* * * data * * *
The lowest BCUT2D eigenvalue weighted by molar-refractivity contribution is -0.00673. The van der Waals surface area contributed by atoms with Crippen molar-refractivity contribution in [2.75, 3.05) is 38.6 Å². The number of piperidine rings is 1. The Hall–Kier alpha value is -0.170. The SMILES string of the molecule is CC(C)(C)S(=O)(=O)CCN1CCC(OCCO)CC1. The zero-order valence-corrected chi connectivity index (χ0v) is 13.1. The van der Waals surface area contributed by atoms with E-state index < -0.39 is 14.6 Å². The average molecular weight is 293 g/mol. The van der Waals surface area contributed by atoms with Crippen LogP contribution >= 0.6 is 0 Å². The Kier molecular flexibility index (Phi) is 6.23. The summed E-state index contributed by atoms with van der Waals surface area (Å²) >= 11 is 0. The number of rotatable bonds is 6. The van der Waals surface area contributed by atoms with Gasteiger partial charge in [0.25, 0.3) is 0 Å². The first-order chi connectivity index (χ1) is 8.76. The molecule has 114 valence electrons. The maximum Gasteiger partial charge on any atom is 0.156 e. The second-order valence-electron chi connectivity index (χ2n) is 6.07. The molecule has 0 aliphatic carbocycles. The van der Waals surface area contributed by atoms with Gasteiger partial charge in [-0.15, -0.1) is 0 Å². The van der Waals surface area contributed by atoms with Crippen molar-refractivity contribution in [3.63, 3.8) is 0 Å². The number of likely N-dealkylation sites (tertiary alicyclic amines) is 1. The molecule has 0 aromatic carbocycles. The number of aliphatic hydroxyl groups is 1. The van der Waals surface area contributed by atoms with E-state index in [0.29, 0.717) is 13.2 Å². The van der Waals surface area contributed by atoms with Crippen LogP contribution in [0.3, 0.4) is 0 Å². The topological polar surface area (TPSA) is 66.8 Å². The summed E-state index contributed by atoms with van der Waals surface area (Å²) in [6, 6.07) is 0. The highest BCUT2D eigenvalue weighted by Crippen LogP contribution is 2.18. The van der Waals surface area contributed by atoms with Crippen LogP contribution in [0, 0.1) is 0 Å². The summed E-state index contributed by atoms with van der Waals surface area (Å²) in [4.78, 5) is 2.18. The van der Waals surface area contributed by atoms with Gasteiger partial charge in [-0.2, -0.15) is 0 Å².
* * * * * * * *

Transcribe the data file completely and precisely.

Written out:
The lowest BCUT2D eigenvalue weighted by molar-refractivity contribution is -0.00673. The van der Waals surface area contributed by atoms with Crippen molar-refractivity contribution in [2.75, 3.05) is 38.6 Å². The number of piperidine rings is 1. The Hall–Kier alpha value is -0.170. The SMILES string of the molecule is CC(C)(C)S(=O)(=O)CCN1CCC(OCCO)CC1. The zero-order valence-corrected chi connectivity index (χ0v) is 13.1. The van der Waals surface area contributed by atoms with E-state index < -0.39 is 14.6 Å². The average molecular weight is 293 g/mol. The van der Waals surface area contributed by atoms with Crippen LogP contribution >= 0.6 is 0 Å². The Kier molecular flexibility index (Phi) is 6.23. The summed E-state index contributed by atoms with van der Waals surface area (Å²) >= 11 is 0. The number of rotatable bonds is 6. The van der Waals surface area contributed by atoms with Gasteiger partial charge in [0.25, 0.3) is 0 Å². The first-order chi connectivity index (χ1) is 8.76. The molecule has 114 valence electrons. The maximum Gasteiger partial charge on any atom is 0.156 e. The second-order valence-electron chi connectivity index (χ2n) is 6.07. The molecule has 0 aliphatic carbocycles. The van der Waals surface area contributed by atoms with Gasteiger partial charge in [-0.15, -0.1) is 0 Å². The van der Waals surface area contributed by atoms with Crippen molar-refractivity contribution in [3.63, 3.8) is 0 Å². The number of likely N-dealkylation sites (tertiary alicyclic amines) is 1. The molecule has 0 aromatic carbocycles. The number of aliphatic hydroxyl groups is 1. The van der Waals surface area contributed by atoms with E-state index in [0.29, 0.717) is 13.2 Å². The van der Waals surface area contributed by atoms with Crippen LogP contribution in [0.3, 0.4) is 0 Å². The topological polar surface area (TPSA) is 66.8 Å². The summed E-state index contributed by atoms with van der Waals surface area (Å²) in [6, 6.07) is 0. The highest BCUT2D eigenvalue weighted by Crippen LogP contribution is 2.18. The van der Waals surface area contributed by atoms with Crippen LogP contribution in [0, 0.1) is 0 Å². The summed E-state index contributed by atoms with van der Waals surface area (Å²) in [4.78, 5) is 2.18. The van der Waals surface area contributed by atoms with Gasteiger partial charge in [-0.2, -0.15) is 0 Å².